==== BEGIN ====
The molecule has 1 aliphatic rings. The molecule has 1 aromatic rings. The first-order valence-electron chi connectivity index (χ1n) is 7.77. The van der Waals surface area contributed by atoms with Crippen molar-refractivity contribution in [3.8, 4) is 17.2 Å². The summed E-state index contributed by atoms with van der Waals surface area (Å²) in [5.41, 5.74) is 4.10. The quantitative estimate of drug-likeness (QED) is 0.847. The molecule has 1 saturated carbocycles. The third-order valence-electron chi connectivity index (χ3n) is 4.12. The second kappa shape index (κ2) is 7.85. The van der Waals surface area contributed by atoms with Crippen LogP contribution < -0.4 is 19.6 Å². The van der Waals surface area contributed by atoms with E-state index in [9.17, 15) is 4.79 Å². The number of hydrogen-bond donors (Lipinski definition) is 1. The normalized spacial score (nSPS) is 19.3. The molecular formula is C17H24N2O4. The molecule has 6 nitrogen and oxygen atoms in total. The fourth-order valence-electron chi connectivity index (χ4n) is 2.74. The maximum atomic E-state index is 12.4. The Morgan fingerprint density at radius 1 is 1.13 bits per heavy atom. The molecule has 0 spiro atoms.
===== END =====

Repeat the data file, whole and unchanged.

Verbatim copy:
The molecule has 1 aliphatic rings. The molecule has 1 aromatic rings. The first-order valence-electron chi connectivity index (χ1n) is 7.77. The van der Waals surface area contributed by atoms with Crippen molar-refractivity contribution in [3.8, 4) is 17.2 Å². The summed E-state index contributed by atoms with van der Waals surface area (Å²) in [5.41, 5.74) is 4.10. The quantitative estimate of drug-likeness (QED) is 0.847. The molecule has 1 saturated carbocycles. The third-order valence-electron chi connectivity index (χ3n) is 4.12. The second kappa shape index (κ2) is 7.85. The van der Waals surface area contributed by atoms with Crippen LogP contribution < -0.4 is 19.6 Å². The van der Waals surface area contributed by atoms with E-state index in [9.17, 15) is 4.79 Å². The number of hydrogen-bond donors (Lipinski definition) is 1. The normalized spacial score (nSPS) is 19.3. The molecular formula is C17H24N2O4. The molecule has 6 nitrogen and oxygen atoms in total. The fourth-order valence-electron chi connectivity index (χ4n) is 2.74. The maximum atomic E-state index is 12.4. The Morgan fingerprint density at radius 1 is 1.13 bits per heavy atom. The molecule has 0 spiro atoms.